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Celestial Banquet

St Patrick's Church, Patterdale
29 September 2012

The Wordsworth Singers, conducted by Mark Hindley, presented an intriguing programme at Patterdale on Saturday 29th September, of choral settings of texts for the feast of Corpus Christi.

Unlike most high days in the Church's calendar, the origins of Corpus Christi ('the Body of Christ') are not lost in antiquity; in fact it was invented by papal decree in the thirteenth century, with hymns, in celebration of the doctrine of transubstantiation, written by St Thomas Aquinas; and it was settings of these hymns that we heard here. Now it might be thought that an hour and a quarter of some notoriously thorny theology by mediaeval Christendom's greatest intellect might make for rather dry fare. Not a bit of it: we were treated to a rich and varied feast.

Aquinas' celebration of the institution of the Eucharist, removed from its austere origins in Holy Week, is by turns triumphant and meditative, and the singers were in fine voice to do justice to it all, from glorious Renaissance music for double choir by Victoria, Palestrina and Hassler to the concentrated radiance of modern French settings by Messiaen and Villette. The fervency of the opening and the closing Alleluias of Morales' O sacrum convivium framed some beautifully poised quiet singing, especially from the sopranos; Bruckner's Pange lingua was accorded unusually full dynamic contrast to thrilling, almost symphonic effect. The choir's superb attention to the words was audible throughout, never more so than in Anthony Pitts' Adoro te, the only English setting (alas that there was no space or time for Finzi's Lo, the full final sacrifice); they seemed as undaunted by the exposed passages of the 15th-century style of Johannes Regis as by the dense harmonies of the late 20th-century Pierre Villette.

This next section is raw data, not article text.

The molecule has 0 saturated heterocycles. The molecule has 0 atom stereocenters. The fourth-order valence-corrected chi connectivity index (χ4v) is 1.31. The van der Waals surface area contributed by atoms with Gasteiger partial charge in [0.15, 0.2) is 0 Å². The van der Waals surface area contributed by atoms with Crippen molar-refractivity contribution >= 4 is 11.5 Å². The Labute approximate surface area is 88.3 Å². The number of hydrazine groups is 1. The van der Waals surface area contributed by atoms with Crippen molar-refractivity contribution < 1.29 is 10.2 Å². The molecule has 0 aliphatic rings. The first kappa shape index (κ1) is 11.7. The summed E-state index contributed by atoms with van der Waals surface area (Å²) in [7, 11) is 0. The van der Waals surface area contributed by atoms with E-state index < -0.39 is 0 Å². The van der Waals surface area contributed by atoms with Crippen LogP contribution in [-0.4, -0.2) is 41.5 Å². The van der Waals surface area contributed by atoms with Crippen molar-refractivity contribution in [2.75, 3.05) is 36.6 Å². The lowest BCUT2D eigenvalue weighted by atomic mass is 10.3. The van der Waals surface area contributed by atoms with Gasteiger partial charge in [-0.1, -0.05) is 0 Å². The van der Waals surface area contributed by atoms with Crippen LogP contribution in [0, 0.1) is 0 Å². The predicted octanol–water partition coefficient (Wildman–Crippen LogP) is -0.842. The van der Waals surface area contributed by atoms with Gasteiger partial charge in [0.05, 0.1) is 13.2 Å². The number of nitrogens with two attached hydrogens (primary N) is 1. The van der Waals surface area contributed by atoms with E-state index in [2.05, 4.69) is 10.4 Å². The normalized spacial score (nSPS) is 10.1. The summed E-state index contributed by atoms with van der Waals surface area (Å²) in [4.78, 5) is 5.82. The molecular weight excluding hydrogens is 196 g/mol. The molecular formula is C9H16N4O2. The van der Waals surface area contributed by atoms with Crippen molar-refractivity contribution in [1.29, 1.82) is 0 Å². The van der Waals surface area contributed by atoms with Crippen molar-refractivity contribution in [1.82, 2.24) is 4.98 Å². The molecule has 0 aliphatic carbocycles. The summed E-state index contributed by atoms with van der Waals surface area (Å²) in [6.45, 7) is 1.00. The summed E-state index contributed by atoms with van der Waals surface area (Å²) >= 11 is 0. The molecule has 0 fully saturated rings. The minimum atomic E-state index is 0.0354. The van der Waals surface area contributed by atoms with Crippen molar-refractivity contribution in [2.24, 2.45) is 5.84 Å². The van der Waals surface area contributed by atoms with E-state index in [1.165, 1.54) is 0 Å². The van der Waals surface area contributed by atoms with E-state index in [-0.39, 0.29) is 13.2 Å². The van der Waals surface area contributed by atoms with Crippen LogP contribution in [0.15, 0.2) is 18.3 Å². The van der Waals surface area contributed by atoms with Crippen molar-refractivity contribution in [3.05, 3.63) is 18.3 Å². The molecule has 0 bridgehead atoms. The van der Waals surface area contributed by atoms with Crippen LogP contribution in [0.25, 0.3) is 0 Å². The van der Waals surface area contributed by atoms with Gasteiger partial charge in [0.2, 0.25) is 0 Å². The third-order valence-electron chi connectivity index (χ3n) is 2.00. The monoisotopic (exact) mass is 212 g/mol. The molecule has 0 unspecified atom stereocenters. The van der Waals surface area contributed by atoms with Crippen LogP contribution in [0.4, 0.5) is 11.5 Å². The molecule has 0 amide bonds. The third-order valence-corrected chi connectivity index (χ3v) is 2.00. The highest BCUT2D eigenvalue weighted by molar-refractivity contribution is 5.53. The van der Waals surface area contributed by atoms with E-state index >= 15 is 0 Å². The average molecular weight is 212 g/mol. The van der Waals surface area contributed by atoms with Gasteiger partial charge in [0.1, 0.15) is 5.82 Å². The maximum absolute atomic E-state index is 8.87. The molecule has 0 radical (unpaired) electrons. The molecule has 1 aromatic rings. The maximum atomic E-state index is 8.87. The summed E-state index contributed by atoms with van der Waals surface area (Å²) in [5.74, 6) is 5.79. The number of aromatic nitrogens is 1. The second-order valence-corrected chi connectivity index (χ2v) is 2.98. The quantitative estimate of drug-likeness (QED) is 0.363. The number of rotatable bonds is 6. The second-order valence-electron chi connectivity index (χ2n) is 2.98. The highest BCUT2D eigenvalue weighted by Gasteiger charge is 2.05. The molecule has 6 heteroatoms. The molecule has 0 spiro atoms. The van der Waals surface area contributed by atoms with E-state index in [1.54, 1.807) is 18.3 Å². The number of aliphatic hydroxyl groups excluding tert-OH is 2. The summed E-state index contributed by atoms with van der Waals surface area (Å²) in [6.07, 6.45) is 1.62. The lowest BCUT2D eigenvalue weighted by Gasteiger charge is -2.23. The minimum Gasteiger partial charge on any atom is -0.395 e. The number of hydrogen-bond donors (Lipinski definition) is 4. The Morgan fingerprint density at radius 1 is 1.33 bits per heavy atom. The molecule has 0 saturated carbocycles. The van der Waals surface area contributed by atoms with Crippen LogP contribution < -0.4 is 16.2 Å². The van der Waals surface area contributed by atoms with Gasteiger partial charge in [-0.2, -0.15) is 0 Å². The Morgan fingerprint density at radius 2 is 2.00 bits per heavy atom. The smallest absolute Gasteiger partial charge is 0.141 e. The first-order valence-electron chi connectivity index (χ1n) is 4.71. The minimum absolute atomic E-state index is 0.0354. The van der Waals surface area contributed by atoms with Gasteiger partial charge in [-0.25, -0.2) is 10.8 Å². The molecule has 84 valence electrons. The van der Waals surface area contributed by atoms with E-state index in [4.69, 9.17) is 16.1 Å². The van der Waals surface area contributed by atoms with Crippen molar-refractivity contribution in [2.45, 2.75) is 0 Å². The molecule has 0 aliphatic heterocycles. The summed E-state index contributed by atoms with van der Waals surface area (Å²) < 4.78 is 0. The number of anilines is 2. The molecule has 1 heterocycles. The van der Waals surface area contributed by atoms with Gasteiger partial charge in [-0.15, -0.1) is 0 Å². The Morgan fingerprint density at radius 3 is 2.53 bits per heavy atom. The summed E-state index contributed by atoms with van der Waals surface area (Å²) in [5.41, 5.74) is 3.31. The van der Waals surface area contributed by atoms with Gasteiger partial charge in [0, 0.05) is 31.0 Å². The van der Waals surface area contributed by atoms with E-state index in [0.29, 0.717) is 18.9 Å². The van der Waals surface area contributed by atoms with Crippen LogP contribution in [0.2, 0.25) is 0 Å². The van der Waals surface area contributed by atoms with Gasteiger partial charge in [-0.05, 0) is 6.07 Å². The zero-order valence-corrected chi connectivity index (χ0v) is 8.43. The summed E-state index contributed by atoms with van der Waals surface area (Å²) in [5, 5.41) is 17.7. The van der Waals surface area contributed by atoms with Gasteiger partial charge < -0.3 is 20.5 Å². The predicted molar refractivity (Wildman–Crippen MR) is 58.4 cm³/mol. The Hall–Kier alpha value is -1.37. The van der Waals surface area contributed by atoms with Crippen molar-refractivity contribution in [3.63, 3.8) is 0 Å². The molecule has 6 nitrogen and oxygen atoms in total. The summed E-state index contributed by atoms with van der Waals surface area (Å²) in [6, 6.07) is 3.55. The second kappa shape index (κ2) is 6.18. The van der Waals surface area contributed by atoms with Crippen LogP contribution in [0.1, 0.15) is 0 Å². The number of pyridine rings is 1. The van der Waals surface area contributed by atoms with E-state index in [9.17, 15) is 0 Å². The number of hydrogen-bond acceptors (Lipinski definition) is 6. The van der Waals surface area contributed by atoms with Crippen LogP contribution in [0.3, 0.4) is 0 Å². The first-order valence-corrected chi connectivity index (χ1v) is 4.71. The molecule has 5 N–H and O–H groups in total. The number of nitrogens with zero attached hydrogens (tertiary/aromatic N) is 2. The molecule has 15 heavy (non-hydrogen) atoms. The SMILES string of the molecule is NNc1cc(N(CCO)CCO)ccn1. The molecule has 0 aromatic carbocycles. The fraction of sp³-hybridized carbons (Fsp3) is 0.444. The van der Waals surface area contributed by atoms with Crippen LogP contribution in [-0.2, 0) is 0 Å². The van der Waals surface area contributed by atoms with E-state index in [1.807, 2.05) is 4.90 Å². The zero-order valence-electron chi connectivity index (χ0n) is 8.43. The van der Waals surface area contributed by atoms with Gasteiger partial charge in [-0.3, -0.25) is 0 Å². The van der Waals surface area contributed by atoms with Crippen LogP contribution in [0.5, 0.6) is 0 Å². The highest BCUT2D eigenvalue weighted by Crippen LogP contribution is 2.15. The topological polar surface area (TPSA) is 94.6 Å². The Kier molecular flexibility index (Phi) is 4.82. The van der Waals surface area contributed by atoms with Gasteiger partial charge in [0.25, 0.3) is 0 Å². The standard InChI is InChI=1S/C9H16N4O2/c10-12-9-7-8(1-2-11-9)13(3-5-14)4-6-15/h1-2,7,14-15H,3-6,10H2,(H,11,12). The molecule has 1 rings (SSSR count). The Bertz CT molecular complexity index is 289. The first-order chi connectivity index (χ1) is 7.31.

The choir has recorded the programme and by this showing the forthcoming CD should be a joy. "Lovely!" muttered the chap in the audience behind me at the end of Willaert's radiant, sustained O salutaris, written for St Mark's in Venice. And so it was.

Henry Howard